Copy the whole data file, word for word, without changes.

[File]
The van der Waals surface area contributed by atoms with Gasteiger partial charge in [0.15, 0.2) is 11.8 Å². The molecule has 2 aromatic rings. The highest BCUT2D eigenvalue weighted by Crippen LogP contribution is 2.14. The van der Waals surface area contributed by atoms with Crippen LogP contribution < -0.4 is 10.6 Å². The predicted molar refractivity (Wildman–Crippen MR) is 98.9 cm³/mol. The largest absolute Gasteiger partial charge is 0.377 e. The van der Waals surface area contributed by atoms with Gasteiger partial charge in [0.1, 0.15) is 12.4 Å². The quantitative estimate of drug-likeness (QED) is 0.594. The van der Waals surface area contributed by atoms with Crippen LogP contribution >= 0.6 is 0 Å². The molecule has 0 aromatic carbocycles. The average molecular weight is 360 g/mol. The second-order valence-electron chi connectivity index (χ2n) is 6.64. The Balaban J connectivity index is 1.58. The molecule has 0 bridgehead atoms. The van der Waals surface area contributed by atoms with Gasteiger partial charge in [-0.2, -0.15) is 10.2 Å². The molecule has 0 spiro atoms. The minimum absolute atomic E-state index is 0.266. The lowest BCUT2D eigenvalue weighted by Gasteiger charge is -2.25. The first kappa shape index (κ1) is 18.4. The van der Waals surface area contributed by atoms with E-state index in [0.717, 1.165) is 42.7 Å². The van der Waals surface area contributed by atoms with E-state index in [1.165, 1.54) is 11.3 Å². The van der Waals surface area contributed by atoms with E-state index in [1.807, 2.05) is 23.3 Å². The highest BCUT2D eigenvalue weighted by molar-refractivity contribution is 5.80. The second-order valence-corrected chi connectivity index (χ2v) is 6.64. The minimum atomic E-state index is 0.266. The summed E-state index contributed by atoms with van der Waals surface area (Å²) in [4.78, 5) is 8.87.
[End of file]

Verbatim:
The van der Waals surface area contributed by atoms with Gasteiger partial charge in [0.15, 0.2) is 11.8 Å². The molecule has 2 aromatic rings. The highest BCUT2D eigenvalue weighted by Crippen LogP contribution is 2.14. The van der Waals surface area contributed by atoms with Crippen LogP contribution < -0.4 is 10.6 Å². The predicted molar refractivity (Wildman–Crippen MR) is 98.9 cm³/mol. The largest absolute Gasteiger partial charge is 0.377 e. The van der Waals surface area contributed by atoms with Gasteiger partial charge in [0.1, 0.15) is 12.4 Å². The quantitative estimate of drug-likeness (QED) is 0.594. The van der Waals surface area contributed by atoms with Crippen LogP contribution >= 0.6 is 0 Å². The molecule has 0 aromatic carbocycles. The average molecular weight is 360 g/mol. The second-order valence-electron chi connectivity index (χ2n) is 6.64. The Balaban J connectivity index is 1.58. The molecule has 0 bridgehead atoms. The van der Waals surface area contributed by atoms with Gasteiger partial charge in [-0.2, -0.15) is 10.2 Å². The molecule has 0 spiro atoms. The minimum absolute atomic E-state index is 0.266. The lowest BCUT2D eigenvalue weighted by Gasteiger charge is -2.25. The first kappa shape index (κ1) is 18.4. The van der Waals surface area contributed by atoms with E-state index in [0.717, 1.165) is 42.7 Å². The van der Waals surface area contributed by atoms with E-state index in [1.165, 1.54) is 11.3 Å². The van der Waals surface area contributed by atoms with E-state index in [1.807, 2.05) is 23.3 Å². The highest BCUT2D eigenvalue weighted by molar-refractivity contribution is 5.80. The second-order valence-corrected chi connectivity index (χ2v) is 6.64. The minimum atomic E-state index is 0.266. The summed E-state index contributed by atoms with van der Waals surface area (Å²) in [4.78, 5) is 8.87.